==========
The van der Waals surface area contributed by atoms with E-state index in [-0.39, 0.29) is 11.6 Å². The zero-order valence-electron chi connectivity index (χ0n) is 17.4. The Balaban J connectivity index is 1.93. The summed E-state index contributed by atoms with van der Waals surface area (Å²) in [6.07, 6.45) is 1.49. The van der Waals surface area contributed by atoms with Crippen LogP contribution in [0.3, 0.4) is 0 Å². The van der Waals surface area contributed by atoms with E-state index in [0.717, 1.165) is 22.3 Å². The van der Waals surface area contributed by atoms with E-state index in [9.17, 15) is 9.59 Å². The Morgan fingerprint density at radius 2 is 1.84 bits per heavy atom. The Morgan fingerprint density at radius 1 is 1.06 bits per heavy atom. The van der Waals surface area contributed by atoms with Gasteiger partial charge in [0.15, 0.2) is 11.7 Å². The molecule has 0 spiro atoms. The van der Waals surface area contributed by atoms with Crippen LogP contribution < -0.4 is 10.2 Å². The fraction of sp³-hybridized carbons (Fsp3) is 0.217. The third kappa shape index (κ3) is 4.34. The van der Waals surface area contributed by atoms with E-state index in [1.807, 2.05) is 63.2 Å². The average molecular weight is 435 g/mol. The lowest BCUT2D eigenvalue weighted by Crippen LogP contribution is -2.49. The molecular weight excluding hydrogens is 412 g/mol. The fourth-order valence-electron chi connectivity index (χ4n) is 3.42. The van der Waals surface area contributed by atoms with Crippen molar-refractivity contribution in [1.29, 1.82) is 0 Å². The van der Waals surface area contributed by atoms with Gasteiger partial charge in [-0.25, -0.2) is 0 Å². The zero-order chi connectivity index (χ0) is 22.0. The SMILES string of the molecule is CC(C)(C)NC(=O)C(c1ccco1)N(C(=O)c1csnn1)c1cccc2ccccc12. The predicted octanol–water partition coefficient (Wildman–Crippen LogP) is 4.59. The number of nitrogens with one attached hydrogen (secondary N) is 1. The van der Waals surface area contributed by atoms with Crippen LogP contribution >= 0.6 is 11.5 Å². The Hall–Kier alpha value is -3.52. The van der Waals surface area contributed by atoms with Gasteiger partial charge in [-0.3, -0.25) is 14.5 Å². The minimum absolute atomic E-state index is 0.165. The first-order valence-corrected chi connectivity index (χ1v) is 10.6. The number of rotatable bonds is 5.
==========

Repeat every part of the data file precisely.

The van der Waals surface area contributed by atoms with E-state index in [-0.39, 0.29) is 11.6 Å². The zero-order valence-electron chi connectivity index (χ0n) is 17.4. The Balaban J connectivity index is 1.93. The summed E-state index contributed by atoms with van der Waals surface area (Å²) in [6.07, 6.45) is 1.49. The van der Waals surface area contributed by atoms with Crippen LogP contribution in [0.3, 0.4) is 0 Å². The van der Waals surface area contributed by atoms with E-state index in [0.717, 1.165) is 22.3 Å². The van der Waals surface area contributed by atoms with E-state index in [9.17, 15) is 9.59 Å². The Morgan fingerprint density at radius 2 is 1.84 bits per heavy atom. The Morgan fingerprint density at radius 1 is 1.06 bits per heavy atom. The van der Waals surface area contributed by atoms with Gasteiger partial charge in [0.15, 0.2) is 11.7 Å². The molecule has 0 spiro atoms. The van der Waals surface area contributed by atoms with Crippen LogP contribution < -0.4 is 10.2 Å². The fraction of sp³-hybridized carbons (Fsp3) is 0.217. The third kappa shape index (κ3) is 4.34. The van der Waals surface area contributed by atoms with E-state index in [1.807, 2.05) is 63.2 Å². The average molecular weight is 435 g/mol. The lowest BCUT2D eigenvalue weighted by Crippen LogP contribution is -2.49. The molecular weight excluding hydrogens is 412 g/mol. The fourth-order valence-electron chi connectivity index (χ4n) is 3.42. The van der Waals surface area contributed by atoms with Crippen molar-refractivity contribution in [1.29, 1.82) is 0 Å². The van der Waals surface area contributed by atoms with Gasteiger partial charge in [-0.25, -0.2) is 0 Å². The zero-order chi connectivity index (χ0) is 22.0. The SMILES string of the molecule is CC(C)(C)NC(=O)C(c1ccco1)N(C(=O)c1csnn1)c1cccc2ccccc12. The predicted octanol–water partition coefficient (Wildman–Crippen LogP) is 4.59. The number of nitrogens with one attached hydrogen (secondary N) is 1. The van der Waals surface area contributed by atoms with Crippen LogP contribution >= 0.6 is 11.5 Å². The Hall–Kier alpha value is -3.52. The van der Waals surface area contributed by atoms with Gasteiger partial charge in [-0.3, -0.25) is 14.5 Å². The minimum absolute atomic E-state index is 0.165. The first-order valence-corrected chi connectivity index (χ1v) is 10.6. The number of rotatable bonds is 5.